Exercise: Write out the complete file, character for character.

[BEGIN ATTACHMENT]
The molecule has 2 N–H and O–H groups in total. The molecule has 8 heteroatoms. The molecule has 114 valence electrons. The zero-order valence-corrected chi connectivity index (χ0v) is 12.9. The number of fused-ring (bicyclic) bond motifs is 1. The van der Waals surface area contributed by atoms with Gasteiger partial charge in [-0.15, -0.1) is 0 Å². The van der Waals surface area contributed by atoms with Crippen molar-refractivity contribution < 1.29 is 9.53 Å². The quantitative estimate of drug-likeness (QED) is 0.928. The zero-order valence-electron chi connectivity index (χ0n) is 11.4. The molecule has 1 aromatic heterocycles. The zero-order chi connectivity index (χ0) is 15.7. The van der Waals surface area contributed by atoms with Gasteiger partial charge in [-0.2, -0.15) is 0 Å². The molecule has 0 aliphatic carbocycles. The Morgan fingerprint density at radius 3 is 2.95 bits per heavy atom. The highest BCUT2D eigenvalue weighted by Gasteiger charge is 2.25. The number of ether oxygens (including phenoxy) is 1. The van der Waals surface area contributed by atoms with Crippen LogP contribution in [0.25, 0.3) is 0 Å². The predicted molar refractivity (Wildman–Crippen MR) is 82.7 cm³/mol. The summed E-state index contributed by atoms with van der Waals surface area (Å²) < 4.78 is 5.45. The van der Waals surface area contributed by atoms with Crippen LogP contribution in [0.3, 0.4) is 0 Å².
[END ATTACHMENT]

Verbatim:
The molecule has 2 N–H and O–H groups in total. The molecule has 8 heteroatoms. The molecule has 114 valence electrons. The zero-order valence-corrected chi connectivity index (χ0v) is 12.9. The number of fused-ring (bicyclic) bond motifs is 1. The van der Waals surface area contributed by atoms with Gasteiger partial charge in [-0.15, -0.1) is 0 Å². The van der Waals surface area contributed by atoms with Crippen molar-refractivity contribution < 1.29 is 9.53 Å². The quantitative estimate of drug-likeness (QED) is 0.928. The zero-order valence-electron chi connectivity index (χ0n) is 11.4. The molecule has 1 aromatic heterocycles. The zero-order chi connectivity index (χ0) is 15.7. The van der Waals surface area contributed by atoms with Gasteiger partial charge in [-0.2, -0.15) is 0 Å². The molecule has 0 aliphatic carbocycles. The Morgan fingerprint density at radius 3 is 2.95 bits per heavy atom. The highest BCUT2D eigenvalue weighted by Gasteiger charge is 2.25. The number of ether oxygens (including phenoxy) is 1. The van der Waals surface area contributed by atoms with Crippen LogP contribution in [0.25, 0.3) is 0 Å². The predicted molar refractivity (Wildman–Crippen MR) is 82.7 cm³/mol. The summed E-state index contributed by atoms with van der Waals surface area (Å²) < 4.78 is 5.45. The van der Waals surface area contributed by atoms with Crippen LogP contribution in [0.3, 0.4) is 0 Å².